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When I started my first job in sales as a fresh-faced and surprisingly innocent young man, not long out of university and not overly worldly wise, I was encouraged to cold call “physically” on companies in order to set up appointments. I would collect compliment slips or business cards from the receptionist of local businesses and use them to identify the right person within the company to telephone and try to make an appointment.

Fast-forward 30 years and the whole idea that somebody would need to try to identify companies – and key decision makers – in such an archaic fashion seems almost unbelievable in the era of the Internet and Google.

And yet, despite this, our phones ring on a daily basis. Myself, my operations director and my finance director are routinely hounded by salespeople who believe that they can interrupt our day to talk about whatever it might be that they want to sell to us.

In my world, this is an unbelievable waste of time. I am a fan of account-based marketing (ABM) but I am an even bigger fan of Inbound Marketing. I do believe that there is a time and a place for email as a medium to connect and present an opportunity; I frequently react to LinkedIn correspondence and I very much appreciate when people have researched me to understand my role in the business and the problems and pressures under which we operate. In fact, I recently purchased a new project management system after I was approached via email by a company called DoInbound while conducting my own research. This company had carefully researched and identified me as a potential user of their product and service and had targeted me over a period of two to three weeks with relevant and timely emails.

These emails were often sent at the time of day where my inbox would be at its thinnest – typically mid-afternoon or early evening – and having a new message pop up actually caught my attention. Unsurprisingly, I did not immediately respond to the person concerned but followed the web link included in the email, reviewed their website, watched a video relating to the product, read an article and a review or two on the product and as a result, responded to the director of sales who had placed the original email. It took me, in that situation, a week to ten days to respond. They didn’t bother me but prompted me once and this reminded me that I was looking to engage.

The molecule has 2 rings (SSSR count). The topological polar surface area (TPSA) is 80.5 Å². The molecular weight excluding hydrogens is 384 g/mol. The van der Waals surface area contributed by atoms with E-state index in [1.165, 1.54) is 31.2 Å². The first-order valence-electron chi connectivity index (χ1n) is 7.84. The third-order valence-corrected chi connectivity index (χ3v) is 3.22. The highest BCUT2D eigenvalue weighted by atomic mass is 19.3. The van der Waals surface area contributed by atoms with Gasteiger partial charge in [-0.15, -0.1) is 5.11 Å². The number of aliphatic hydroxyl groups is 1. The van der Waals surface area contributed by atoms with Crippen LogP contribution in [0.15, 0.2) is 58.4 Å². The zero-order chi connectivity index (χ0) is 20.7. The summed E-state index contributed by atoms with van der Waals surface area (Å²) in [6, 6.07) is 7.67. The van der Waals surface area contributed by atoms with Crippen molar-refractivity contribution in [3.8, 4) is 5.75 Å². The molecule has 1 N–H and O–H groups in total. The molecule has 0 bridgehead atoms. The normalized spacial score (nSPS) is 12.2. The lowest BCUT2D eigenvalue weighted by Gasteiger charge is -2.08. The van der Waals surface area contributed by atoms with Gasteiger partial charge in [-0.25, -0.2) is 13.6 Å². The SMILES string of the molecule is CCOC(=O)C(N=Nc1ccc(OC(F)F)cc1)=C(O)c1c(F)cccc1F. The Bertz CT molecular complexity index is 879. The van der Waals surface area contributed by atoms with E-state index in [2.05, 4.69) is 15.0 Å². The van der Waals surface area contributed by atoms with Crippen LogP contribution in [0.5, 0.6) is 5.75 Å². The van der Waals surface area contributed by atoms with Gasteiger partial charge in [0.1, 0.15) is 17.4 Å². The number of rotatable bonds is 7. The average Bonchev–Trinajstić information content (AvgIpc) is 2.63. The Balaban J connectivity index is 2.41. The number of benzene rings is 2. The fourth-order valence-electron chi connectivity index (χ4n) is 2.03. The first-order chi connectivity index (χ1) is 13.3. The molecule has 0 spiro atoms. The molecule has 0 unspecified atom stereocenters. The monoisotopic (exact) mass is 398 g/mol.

How do sales and marketing work together?

Now, in a B2B marketing environment, I don’t think this is an unusual scenario. The organisation doing the selling is smart enough to appreciate that I am in their target market and may well be looking for and considering their specific Inbound Marketing project management tool. Furthermore, there are plenty of markers to identify me as the individual responsible and a key decision maker in the purchase decision process.

Afterwards, I discovered that several of my colleagues had also been targeted and they too paid some attention and interest; investigating the DoInbound website and reading their articles (a fact that I am sure the DoInbound team were aware of through their website’s technology). This is a perfect example of sales and marketing working together.

The point behind this short story is only to highlight that there was no inbound phone call and there was no constant chasing or harassing of my switchboard. There was, however, some carefully placed email, a well-constructed website, downloadable content, and the opportunity to review materials such as customer testimonials and product information.

This clever use of an Inbound strategy; and account-based targeting is, for me, a great example of what today’s savvy sales and marketers need to consider if they are to achieve sales and marketing alignment and is, in itself, an inspiration for our sales team. I hope it might be an inspiration for yours too.

Tip #41: Carefully consider your target market; make sure your website is prepared to engage with your prospects and use intelligent account-based marketing to find business opportunities. Alignment between your sales and marketing will enable you to market and sell more effectively to your target audience and shorten your sales cycle.

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